Our Current Workforce: Do You Dream Of Labour?

Perhaps you’ve seen this phrase or a variation of it online: “I don’t have a dream job because I don’t dream of labour.” Though I don’t fully agree with it, it’s an interesting concept, and I think it speaks to a larger problem that’s facing the world.

Most people, while maybe they like their jobs enough, they’d probably prefer to not have to work. There’s a reason why people hate Mondays and why people look forward to the weekends. Most people just work for the money because we need money to survive, and in this economy, we need a lot of it. So we let our jobs consume our life, define it even, so we can live. From literally the age of 4, we’re put on this path (aka school) that’s designed to get us to a place where we can go work for the rest of our lives. If you’re lucky, you end up with a good job that supports your lifestyle, a job that you enjoy doing, and a job that will allow you to retire at a reasonable age. But is that the reality for most people? What’s more, is that enough for most people?

Its A Lot gif.

I can’t speak for older generations, but it certainly seems that this younger generation is far less interested in just accepting this life. That’s why beliefs like the dream job phrase are so popular. People aren’t afraid to express their unhappiness with this very capitalist society we live in where we’re replaceable bots just built to serve a higher, much richer power. And then to go home to expensive rents, long commutes, student debt…I can understand why people dislike it and why people are struggling to find their place in the world.

you know what sucks? everything. gif.

Is the solution to just like, get rid of jobs? No, of course not. I’m not anti-job or anti-consumerism; I know that there are jobs that need to be done and there are services that people benefit from/enjoy, and that will never go away.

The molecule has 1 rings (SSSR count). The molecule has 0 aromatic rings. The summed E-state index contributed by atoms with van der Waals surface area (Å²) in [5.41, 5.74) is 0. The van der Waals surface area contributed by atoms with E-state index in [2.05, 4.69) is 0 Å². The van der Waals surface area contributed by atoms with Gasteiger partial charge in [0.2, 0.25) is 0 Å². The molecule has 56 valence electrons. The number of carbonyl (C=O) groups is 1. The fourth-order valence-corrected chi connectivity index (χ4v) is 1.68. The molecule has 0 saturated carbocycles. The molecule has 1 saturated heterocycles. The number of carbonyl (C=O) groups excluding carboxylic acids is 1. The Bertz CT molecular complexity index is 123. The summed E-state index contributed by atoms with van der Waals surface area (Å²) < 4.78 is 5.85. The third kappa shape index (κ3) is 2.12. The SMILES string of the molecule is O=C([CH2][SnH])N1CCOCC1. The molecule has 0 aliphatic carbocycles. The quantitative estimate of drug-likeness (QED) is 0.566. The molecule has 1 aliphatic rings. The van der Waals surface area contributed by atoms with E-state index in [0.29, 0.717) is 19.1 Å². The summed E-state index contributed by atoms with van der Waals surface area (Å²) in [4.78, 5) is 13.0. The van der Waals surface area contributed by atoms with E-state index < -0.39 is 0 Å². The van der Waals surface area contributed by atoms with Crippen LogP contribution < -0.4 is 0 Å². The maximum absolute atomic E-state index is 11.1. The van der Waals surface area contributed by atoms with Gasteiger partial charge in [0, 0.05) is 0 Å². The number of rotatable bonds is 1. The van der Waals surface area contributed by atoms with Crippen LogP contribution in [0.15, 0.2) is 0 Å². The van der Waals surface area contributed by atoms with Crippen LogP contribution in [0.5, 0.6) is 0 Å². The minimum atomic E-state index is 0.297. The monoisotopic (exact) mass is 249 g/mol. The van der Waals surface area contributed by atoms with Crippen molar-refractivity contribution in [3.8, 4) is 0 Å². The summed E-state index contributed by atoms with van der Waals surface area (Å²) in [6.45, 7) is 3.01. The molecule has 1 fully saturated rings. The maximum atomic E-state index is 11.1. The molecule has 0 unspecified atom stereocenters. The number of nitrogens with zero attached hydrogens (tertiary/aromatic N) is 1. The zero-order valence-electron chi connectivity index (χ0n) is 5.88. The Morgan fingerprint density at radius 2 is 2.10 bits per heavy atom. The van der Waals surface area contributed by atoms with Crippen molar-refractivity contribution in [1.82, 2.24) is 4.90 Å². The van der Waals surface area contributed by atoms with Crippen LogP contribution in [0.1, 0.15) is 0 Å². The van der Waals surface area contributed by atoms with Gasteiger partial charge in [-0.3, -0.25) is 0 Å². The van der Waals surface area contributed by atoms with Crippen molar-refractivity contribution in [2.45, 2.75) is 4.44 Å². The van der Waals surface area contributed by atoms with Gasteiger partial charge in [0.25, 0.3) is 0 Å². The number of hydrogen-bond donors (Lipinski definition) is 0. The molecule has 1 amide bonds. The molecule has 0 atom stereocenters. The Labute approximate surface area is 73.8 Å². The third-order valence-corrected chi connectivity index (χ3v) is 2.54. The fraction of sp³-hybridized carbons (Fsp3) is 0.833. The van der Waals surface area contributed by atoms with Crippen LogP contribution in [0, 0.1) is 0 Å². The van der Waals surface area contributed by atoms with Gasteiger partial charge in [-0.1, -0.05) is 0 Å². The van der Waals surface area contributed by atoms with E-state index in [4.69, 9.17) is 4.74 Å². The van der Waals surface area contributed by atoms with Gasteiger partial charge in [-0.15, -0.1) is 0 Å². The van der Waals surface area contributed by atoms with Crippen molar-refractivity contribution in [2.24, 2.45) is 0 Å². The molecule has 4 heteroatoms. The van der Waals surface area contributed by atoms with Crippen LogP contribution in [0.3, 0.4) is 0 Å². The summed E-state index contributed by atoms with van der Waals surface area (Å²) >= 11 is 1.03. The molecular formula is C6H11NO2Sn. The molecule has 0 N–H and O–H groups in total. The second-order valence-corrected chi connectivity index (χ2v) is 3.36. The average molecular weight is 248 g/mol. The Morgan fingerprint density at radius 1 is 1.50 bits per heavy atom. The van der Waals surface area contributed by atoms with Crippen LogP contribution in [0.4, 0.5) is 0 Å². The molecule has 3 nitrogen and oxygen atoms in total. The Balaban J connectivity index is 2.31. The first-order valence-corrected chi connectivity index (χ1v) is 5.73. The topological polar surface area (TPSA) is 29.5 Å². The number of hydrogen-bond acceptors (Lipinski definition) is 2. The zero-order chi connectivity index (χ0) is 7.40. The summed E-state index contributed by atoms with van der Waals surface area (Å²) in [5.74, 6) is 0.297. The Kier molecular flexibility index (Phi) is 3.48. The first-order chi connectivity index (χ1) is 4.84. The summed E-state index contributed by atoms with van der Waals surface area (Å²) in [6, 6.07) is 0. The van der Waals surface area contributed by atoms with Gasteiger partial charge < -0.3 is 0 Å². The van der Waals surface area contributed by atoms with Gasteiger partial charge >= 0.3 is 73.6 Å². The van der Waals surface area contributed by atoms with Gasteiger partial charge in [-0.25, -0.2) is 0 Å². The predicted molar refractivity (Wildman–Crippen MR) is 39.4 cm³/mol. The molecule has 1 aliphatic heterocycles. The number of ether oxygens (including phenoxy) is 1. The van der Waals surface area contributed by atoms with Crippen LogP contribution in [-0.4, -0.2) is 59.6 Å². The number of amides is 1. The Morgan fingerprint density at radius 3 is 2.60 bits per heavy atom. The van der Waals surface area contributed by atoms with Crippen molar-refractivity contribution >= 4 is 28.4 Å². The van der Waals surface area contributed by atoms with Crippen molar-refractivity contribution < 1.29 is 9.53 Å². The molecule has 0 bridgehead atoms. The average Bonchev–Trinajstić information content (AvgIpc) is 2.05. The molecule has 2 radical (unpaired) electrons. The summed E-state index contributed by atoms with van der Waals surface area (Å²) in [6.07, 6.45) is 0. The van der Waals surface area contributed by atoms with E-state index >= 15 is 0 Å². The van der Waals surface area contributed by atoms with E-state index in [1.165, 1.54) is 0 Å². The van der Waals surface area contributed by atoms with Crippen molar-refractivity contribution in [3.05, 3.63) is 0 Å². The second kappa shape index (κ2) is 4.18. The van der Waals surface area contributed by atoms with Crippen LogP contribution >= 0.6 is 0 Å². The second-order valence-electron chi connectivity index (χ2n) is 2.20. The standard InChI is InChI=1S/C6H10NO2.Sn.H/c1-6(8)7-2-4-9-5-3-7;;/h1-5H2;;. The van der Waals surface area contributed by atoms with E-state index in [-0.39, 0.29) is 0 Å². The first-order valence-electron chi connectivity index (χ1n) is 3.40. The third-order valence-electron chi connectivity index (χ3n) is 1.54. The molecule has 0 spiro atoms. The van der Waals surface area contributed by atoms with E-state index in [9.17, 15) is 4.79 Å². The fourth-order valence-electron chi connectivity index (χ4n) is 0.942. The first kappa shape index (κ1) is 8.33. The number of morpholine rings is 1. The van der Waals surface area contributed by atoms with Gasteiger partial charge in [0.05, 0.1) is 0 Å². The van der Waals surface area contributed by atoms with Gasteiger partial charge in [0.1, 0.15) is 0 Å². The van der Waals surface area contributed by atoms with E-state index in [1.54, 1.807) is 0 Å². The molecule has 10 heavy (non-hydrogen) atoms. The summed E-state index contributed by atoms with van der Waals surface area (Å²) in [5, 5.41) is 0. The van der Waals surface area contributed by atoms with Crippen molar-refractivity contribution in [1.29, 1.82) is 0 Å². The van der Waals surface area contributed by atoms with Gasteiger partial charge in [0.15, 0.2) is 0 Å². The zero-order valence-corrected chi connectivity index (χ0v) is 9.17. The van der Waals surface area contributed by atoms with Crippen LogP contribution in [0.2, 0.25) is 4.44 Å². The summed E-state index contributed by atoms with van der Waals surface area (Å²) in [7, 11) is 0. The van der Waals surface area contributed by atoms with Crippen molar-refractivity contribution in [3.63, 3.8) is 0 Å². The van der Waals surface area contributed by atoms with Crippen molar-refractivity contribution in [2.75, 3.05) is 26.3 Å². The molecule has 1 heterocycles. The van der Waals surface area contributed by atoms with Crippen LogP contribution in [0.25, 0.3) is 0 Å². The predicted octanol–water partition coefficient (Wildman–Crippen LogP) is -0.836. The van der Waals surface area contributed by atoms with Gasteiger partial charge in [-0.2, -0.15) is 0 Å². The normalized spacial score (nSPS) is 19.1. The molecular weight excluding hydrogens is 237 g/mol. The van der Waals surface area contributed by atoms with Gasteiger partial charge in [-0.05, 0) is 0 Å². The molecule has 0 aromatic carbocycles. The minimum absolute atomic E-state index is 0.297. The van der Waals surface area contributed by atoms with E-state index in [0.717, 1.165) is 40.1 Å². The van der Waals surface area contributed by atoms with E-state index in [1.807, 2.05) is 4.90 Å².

But perhaps people would be more willing to take a job they’re not super passionate about or even suffer through a bad job if it wasn’t such a huge part of life. People need more time to not be an employee. Between the working hours of 9-5, there’s often a hefty commute for many that’ll add an hour or three, not to mention things like making lunches the night before, working through lunch, working overtime, and whatever else. It adds up, and if you’re a parent, you have even less free time outside of that. You gotta sleep and go grocery shopping and still do all that. Is there room for friendships, family, or hobbies?

I know there’s a push for 4-day work weeks that some companies are starting to do, and I think that’s a great idea. I hope it becomes the norm. I think there’d be a huge decline in depression and suicide rates, and not to mention that people would be able to use that extra day of not working to put money back into the economy by going out and doing things and investing in hobbies.

That's A Great Idea gif.

I do believe that dream jobs exist. I do believe that there are people who love their career and wake up excited to go do it every day. We should still definitely encourage people to try and do what they love and lean into the things they’re good at. But I think we in general need to be more realistic about passions, how hard it can be to make money with passions, how many people don’t end up with dream jobs, how unpleasant the workforce can be, and how much of our life is consumed by our employment. If we’re more accepting of these less glamorous realities, we can make changes to improve so that life is better for everyone.